adjective pa·tent [peyt-nt] /ˈpeɪt nt/ (for 10, 12–15)
verb (used with object)
Origin of patent
Synonyms for patent
Antonyms for patent
Examples from the Web for unpatented
Historical Examples of unpatented
Each servant has then also a right to take up fifty acres of land, where he can find any unpatented.The History of Virginia, in Four Parts
Out West, the west of the mesas and the unpatented hills, there is more sky than any place in the world.The Land of Little Rain
When the first English packaged medicine, patented or unpatented, came to the New World, cannot be told.Old English Patent Medicines in America
George B. Griffenhagen
- a government grant to an inventor assuring him the sole right to make, use, and sell his invention for a limited period
- a document conveying such a grant
- an official document granting a right
- any right granted by such a document
- a grant by the government of title to public lands
- the instrument by which such title is granted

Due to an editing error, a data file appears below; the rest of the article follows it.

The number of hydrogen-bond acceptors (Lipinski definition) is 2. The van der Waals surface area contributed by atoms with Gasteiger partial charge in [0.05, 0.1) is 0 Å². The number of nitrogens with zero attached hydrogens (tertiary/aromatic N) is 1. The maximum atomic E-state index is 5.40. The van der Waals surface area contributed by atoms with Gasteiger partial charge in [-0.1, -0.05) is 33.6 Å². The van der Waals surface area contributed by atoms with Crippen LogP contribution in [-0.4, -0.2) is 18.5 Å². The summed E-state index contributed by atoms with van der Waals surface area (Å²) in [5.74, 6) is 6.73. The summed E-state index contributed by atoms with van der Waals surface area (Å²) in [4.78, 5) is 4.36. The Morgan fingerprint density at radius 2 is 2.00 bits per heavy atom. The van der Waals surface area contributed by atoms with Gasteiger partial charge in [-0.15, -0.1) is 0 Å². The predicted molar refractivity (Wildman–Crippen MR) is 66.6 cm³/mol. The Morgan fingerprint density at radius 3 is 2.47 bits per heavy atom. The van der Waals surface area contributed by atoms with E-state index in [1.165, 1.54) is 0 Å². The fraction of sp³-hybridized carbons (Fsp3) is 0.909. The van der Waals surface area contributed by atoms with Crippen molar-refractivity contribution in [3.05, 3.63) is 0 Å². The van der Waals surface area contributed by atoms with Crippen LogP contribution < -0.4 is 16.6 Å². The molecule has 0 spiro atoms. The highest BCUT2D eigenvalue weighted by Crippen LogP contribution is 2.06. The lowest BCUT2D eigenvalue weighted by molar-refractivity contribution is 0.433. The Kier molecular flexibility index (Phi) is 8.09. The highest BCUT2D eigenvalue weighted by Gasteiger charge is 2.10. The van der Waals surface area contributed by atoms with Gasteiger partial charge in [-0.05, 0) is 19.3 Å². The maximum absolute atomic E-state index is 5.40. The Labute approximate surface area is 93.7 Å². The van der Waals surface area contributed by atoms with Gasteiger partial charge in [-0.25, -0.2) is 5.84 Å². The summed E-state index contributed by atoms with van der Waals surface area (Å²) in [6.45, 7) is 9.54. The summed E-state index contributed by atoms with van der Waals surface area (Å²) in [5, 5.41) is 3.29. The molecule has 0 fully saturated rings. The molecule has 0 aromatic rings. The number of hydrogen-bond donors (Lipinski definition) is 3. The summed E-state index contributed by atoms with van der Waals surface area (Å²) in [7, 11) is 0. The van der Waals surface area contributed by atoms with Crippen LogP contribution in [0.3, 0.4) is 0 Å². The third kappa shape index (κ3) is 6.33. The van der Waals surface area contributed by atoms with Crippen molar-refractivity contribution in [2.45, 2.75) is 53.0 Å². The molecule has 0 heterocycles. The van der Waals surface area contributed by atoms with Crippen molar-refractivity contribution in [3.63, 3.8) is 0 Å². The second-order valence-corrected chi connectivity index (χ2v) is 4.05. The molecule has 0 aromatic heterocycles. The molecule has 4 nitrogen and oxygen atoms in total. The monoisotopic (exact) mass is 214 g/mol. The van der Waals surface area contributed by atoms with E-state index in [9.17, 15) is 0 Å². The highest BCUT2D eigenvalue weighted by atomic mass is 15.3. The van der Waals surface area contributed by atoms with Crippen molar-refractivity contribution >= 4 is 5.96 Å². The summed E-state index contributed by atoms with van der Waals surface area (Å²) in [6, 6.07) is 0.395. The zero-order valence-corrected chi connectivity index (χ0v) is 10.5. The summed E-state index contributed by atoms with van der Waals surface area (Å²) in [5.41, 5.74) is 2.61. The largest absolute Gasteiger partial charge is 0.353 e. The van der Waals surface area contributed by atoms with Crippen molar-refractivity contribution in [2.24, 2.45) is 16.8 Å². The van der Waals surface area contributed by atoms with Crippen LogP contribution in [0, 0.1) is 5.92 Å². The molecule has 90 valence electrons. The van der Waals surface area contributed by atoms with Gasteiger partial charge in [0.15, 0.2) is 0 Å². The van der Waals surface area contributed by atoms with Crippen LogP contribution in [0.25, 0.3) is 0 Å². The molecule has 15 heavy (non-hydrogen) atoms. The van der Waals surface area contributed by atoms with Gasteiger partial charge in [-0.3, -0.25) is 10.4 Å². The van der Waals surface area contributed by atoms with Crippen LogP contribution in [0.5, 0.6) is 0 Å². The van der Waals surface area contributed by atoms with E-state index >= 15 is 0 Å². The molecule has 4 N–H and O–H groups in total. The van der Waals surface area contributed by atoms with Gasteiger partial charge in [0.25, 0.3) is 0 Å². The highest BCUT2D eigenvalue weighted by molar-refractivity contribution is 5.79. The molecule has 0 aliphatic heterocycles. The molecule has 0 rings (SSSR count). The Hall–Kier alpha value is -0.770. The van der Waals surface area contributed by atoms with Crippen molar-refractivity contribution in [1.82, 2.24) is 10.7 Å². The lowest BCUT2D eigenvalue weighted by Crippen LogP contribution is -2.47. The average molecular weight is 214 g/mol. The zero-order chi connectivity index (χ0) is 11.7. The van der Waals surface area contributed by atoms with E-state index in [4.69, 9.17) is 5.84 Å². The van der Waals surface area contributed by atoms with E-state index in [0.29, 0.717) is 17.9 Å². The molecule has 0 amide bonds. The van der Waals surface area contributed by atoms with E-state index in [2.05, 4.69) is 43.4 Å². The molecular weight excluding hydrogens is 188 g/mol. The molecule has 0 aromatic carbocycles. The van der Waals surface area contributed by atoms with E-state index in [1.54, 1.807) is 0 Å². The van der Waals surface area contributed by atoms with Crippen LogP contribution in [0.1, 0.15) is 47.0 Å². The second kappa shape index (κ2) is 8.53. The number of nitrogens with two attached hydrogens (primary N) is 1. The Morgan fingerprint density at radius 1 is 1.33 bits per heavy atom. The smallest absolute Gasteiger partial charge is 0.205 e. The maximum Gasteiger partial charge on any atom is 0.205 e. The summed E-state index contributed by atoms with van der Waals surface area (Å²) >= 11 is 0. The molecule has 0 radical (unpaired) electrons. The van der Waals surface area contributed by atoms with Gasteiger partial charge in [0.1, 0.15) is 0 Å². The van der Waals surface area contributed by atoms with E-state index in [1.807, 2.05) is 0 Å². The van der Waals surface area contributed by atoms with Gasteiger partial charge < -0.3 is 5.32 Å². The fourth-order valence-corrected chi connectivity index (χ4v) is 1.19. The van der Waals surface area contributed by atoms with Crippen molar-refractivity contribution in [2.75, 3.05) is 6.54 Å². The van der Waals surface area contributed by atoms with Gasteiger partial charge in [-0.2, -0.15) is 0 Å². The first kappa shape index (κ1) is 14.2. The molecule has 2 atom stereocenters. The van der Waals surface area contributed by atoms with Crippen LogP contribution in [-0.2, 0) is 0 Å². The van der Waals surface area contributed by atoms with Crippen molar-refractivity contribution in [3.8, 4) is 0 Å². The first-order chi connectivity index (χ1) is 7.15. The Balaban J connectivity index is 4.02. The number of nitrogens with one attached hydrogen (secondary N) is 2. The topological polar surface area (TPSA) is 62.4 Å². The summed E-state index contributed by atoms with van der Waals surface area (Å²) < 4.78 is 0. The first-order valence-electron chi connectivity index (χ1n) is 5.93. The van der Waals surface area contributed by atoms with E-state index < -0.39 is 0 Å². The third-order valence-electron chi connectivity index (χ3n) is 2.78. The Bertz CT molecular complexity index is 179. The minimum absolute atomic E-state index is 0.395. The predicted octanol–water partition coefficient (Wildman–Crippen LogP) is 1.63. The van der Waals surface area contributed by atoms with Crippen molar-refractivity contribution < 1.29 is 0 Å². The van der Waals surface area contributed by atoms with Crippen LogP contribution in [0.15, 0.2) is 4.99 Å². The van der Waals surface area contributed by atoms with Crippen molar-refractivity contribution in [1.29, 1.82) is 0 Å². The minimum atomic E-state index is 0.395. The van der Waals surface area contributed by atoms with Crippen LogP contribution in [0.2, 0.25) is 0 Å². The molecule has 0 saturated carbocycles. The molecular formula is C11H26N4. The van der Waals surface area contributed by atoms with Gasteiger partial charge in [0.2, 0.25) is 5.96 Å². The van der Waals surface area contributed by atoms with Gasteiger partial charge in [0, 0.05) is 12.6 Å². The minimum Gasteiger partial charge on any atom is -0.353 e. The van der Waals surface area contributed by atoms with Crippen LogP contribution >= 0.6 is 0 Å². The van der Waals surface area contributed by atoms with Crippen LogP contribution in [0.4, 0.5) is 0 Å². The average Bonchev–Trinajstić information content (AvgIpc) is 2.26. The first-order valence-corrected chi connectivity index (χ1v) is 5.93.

- the land so granted
Word Origin for patent
late 14c., "open letter or document from some authority," shortened form of Anglo-French lettre patent (also in Medieval Latin (litteræ) patentes), literally "open letter" (late 13c.), from Old French patente (see patent (adj.).
The Letters Patent were ... written upon open sheets of parchment, with the Great Seal pendent at the bottom ... [while] the 'Litteræ Clausæ,' or Letters Close, ... being of a more private nature, and addressed to one or two individuals only, were closed or folded up and sealed on the outside. [S.R. Scargill-Bird, "A Guide to the Principal Classes of Documents at the Public Record Office," 1891]
Meaning "a license covering an invention" is from 1580s.
"to obtain right to land," 1670s, from patent (n.). The meaning "copyright an invention" is first recorded 1822, from earlier meaning "obtain exclusive right or monopoly" (1789), a privilege granted by the Crown via letters patent. Related: Patented; patenting.
late 14c., in letters patent, literally "open letter," from Old French patente, from Latin patentum (nominative patens) "open, lying open," present participle of patere "lie open, be open," from PIE *pete- "to spread" (see pace (n.)). Sense of "open to view, plain, clear" is first recorded c.1500. Related: Patently.